A light zany comic novel with an unforgettable ending. It is is an archetypal Dedalus novel: brilliant, witty, bizarre and totally unique.
Adolescence creates in Kate a hunger which she can’t explain and which transforms her hatred of meat into desire. At college she embraces religion, but her biblical studies lead her into seeing the world as a vast meat stew, a primordial soup of ever changing ingredients. Sex seems to offer salvation until she combines it with her hunger for meat.
A growing-up novel with a mother from hell, it will make readers thankful that they were spared Kate Lester’s trials and tribulations.
‘An American girl with an eccentric Lithuanian mother develops strange ideas about food and sex and the connection between the two. When she invites lusty college professors to dinner they don’t realise it’s their own bits that are on the menu. This debut novel by a former fashion model is very funny and totally weird, not least because of its idiosyncratic and highly inventive use of language.’ Scotland on Sunday
‘Kate is the anorexic narrator and second-generation Lithuanian immigrant to Florida whose penchant for vampirism indicate’sLeunens delightfully perverse reading of the family dynamic. Kate’s mother is coarse and insensitive, leaving her daughter to wallow in dangerous fantasies. When her mother sees Kate fighting with her own sister, she laments ‘ You’re own flesh an ‘blood!’, conjuring the image in Kate’s head of her sister as ‘red meat’. If you combine this with the sores on Christ’s body, it isn’t surprising that these ‘intensive doses of theology and genealogy did not assist my cold-blooded eating of flesh’. There is nothing cold-blooded in Kate’s sexual experiments, which combine flesh and hunger.’ Independent on Sunday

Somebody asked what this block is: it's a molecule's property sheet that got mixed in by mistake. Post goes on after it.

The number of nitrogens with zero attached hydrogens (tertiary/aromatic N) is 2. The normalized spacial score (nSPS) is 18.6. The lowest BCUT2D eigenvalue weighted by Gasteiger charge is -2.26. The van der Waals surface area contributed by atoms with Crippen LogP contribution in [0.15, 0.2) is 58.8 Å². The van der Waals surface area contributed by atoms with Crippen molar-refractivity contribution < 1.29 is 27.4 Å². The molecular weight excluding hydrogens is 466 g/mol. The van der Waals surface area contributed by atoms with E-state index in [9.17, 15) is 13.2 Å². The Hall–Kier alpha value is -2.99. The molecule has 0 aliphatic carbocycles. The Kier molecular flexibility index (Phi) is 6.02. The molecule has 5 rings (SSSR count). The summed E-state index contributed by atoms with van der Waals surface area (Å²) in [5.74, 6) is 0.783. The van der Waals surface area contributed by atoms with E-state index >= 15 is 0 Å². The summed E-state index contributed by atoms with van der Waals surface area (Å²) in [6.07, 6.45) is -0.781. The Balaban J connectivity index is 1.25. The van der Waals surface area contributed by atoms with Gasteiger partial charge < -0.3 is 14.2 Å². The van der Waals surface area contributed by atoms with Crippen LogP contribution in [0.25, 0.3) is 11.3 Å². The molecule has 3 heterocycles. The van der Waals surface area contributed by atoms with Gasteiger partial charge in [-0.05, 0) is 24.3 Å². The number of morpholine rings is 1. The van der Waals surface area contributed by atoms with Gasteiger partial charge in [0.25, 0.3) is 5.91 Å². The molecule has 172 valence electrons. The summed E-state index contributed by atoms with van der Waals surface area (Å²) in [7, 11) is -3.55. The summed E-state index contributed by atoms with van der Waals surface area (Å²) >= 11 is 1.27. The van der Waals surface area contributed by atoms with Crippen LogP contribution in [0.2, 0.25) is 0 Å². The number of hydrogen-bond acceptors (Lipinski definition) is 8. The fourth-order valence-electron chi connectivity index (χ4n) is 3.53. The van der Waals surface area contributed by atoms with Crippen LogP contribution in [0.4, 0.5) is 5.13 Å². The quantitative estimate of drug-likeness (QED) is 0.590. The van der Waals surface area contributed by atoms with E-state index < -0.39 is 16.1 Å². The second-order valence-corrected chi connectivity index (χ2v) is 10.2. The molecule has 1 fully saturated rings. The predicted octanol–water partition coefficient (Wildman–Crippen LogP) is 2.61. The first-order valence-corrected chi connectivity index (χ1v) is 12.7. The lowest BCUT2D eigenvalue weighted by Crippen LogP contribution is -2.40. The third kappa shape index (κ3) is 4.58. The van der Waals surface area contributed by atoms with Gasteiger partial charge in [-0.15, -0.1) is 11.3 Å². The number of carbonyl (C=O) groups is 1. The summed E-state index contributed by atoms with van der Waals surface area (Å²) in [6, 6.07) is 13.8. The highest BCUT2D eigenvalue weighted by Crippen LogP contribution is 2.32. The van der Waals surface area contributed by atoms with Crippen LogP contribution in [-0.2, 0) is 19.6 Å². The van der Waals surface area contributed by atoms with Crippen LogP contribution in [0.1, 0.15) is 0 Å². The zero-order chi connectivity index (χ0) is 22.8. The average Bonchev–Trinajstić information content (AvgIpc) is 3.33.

‘Novels about young girls and food problems don’t usually make for light reading and frequently border on the depressing. This one, thankfully, has barely a serious note in it. Mealtimes at Kate Lester’s house are not an enjoyable experience. The culinary creations of her Lithuanian mother range from the undesirable to the disgusting. Food begins to taint Kate’s vision of the world and culinary imagery constantly fills her mind. Things are further confused, when, interpreting what she hears at church literally, she comes to the belief that sex involves man and woman “eating each other’s flesh”. With a mother unwilling to go into the facts of life, Kate’s first sexual encounter is certain to be interesting. This wickedly funny novel hurtles along at a furious pace. Leunens captures the confusions and horrors of adolescence brilliantly, and her use of metaphor is masterful.’ The Times
‘Former fashion model Christine Leunens serves up a messy bowl of sex, food and faith in Primordial Soup. Kate Lester lives in Florida with her sister and their batty Lithuanian mother, Olga, who feed them offenses like rabbit with prunes (on Easter, no less ) and will not tell them the facts of life. To say that Kate winds up with issues would be an understatement, from her first orgasm (which happens during communion) to her first sexual encounter, she views her body with shame, revulsion and ignorance, imagining herself and everybody around her as meat. Kinky, grotesque and very funny, this is not for the faint of heart.’ Publishers Weekly
- Dedalus Books UK
- Netherlands (Byblos trade paperback, Raibow pocket book),
- Czech Republic (Talpress),
- Italy (Meridian Zero),
- Russia (Adaptec Company/T-ough Press).
First published in 2002, 196 pages